Planning and development changes are a constant hot topic in the residential and commercial sector, and indeed for urban areas. However, often it is overlooked, or remains shrouded in mystery and confusion when it comes to the agricultural sector and rural areas.

Here, Richard Shield, director of residential and commercial development at H&H Land & Estates, talks about the challenges facing rural businesses when it comes to diversification through development.

“It is well documented that we have not been building enough homes in the UK for decades and whilst many of the local authorities across our region understandably focus on urban centres, there are others faced with the challenges of supporting local services in largely rural areas,” Richard explained.

“It is incumbent on all councils to support the rural economy; and never more so than now in the face of the seemingly endless and unprecedented uncertainty over the core fabric of the rural areas.

“For as long as I can remember, farmers and landowners have been advised to diversify. In the context of planning and development, there have been some planning policy initiatives that have offered such opportunity; vacant building credits which can be applied to reduce planning obligations (specifically affordable housing); the written ministerial statement exempting small residential schemes from the requirement to deliver affordable housing; and class Q permitted development rights. However, none of those three examples have really assisted landowners and farmers.

“The first of these, vacant building credits, applies on brownfield land and whilst the definition in the revised National Planning Policy Framework (NPPF) is open to interpretation, whether farm steadings are brownfield land has been tested at appeal and lost.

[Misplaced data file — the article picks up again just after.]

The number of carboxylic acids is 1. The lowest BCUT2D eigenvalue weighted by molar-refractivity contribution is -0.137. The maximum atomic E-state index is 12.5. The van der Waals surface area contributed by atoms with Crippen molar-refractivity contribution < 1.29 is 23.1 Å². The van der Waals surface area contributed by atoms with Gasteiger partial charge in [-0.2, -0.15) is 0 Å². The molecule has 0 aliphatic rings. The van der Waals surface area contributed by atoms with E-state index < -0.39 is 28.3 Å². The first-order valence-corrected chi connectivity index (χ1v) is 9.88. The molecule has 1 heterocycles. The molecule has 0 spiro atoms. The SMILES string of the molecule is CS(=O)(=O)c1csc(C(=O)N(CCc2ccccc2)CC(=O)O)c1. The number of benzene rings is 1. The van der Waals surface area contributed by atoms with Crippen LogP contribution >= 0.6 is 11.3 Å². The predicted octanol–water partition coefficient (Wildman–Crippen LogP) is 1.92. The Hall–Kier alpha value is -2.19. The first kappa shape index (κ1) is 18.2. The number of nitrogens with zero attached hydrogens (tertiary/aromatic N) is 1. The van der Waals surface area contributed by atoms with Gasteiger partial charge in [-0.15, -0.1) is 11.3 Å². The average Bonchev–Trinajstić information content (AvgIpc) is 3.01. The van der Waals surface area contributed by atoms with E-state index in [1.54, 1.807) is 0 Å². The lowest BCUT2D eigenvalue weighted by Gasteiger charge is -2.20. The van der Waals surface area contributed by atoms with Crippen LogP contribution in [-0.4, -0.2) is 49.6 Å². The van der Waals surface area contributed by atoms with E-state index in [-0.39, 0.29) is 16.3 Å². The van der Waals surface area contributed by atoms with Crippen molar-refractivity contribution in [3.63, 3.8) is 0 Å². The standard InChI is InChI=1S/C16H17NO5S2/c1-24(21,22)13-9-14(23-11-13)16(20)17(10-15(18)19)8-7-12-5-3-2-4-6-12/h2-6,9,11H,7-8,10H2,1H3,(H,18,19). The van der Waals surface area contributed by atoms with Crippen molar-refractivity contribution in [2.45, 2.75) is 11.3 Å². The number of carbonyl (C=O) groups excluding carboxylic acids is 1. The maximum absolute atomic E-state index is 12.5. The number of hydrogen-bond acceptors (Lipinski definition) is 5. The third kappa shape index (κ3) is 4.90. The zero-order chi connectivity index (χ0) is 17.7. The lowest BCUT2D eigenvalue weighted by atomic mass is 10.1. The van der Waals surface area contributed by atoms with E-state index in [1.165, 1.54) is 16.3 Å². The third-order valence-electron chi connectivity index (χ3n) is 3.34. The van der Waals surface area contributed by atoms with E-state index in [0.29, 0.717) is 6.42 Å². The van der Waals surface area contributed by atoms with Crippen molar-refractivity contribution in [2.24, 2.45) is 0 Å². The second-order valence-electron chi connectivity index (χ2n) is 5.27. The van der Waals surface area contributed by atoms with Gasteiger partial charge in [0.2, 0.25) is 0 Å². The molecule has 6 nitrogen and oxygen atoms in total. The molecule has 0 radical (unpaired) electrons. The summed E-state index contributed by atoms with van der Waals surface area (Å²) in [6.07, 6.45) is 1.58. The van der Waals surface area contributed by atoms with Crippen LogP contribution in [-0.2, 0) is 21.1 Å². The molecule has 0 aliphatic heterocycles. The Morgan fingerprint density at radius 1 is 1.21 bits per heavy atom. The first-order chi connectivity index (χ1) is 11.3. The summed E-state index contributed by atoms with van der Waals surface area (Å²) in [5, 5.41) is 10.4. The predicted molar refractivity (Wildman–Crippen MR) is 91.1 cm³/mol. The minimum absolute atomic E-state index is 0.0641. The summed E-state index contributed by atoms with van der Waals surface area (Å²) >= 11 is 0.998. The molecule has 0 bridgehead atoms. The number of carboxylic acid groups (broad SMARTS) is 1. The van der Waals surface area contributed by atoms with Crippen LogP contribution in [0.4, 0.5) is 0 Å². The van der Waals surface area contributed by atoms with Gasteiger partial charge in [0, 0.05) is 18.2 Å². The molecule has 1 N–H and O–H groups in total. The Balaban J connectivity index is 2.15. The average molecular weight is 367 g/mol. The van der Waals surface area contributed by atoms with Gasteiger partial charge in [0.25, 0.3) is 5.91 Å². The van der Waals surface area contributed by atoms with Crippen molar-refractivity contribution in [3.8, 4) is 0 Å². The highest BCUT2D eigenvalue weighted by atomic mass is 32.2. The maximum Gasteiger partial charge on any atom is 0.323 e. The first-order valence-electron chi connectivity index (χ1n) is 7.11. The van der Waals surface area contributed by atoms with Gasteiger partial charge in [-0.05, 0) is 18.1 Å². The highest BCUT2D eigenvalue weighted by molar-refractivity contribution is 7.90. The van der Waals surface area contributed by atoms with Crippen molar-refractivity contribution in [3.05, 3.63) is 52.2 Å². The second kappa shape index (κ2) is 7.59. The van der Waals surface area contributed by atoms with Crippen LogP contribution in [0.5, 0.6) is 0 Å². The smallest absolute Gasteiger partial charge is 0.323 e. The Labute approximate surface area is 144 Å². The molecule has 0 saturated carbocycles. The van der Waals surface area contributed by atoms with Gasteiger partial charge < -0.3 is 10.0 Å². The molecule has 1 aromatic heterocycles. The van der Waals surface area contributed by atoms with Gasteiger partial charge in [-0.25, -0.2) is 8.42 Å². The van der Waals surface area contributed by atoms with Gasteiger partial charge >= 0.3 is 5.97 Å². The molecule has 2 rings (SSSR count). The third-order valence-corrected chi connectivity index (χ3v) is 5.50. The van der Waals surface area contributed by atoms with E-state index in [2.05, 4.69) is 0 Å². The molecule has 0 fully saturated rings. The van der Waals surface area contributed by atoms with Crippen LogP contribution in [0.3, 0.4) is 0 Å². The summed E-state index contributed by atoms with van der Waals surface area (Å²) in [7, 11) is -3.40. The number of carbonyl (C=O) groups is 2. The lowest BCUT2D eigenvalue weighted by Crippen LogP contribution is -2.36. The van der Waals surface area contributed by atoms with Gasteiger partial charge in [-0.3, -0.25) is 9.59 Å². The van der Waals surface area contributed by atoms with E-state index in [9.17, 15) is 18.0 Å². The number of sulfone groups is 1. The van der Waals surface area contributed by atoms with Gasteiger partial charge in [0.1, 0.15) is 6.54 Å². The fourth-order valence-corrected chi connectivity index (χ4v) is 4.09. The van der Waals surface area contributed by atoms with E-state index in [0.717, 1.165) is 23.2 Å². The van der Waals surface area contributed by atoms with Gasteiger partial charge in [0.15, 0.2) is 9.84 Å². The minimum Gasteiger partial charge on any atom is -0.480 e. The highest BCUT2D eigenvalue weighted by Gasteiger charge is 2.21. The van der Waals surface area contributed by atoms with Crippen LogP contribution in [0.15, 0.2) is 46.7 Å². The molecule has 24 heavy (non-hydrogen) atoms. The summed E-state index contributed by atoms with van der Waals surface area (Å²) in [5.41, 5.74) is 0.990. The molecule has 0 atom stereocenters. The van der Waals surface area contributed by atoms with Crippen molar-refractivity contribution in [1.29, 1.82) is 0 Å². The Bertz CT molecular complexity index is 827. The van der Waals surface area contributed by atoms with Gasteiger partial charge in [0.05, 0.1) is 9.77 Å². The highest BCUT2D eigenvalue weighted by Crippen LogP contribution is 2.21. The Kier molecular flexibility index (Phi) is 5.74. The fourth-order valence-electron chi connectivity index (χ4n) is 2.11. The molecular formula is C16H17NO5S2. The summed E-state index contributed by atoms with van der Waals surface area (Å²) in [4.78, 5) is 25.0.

“Whilst there is understandable frustration felt at the perceived lack of support for those seeking planning permission, (either to raise capital to re-invest in other diversified enterprise, reduce gearing or to hold as part of generating other income) the planning regime requires support for rural business to be held in balance with the need to provide appropriate housing to meet local need.

This begins with the NPPF’s definition of sustainability as being a balance between social, environmental and economic needs, and filters down to local area statutory Development Plan Policy (upon which an application for development must be assessed). The balance between these three strands of sustainability recognises that flexibility of interpretation is necessary to achieve true sustainability across our rural areas, in order to vitally support our economy, communities and our environment appropriately.”

Richard concluded: “It is important that full consideration is given to the demonstration of feasibility and viability of the proposals in the context of planning policy to properly assess the risks of the substantial investment in the preparation and submission of a planning application, and where an application is found to be a commercially sound way forward, to ensure robustness of the case.”

H&H Land & Estates operates across the North of England, Yorkshire and the Scottish Borders.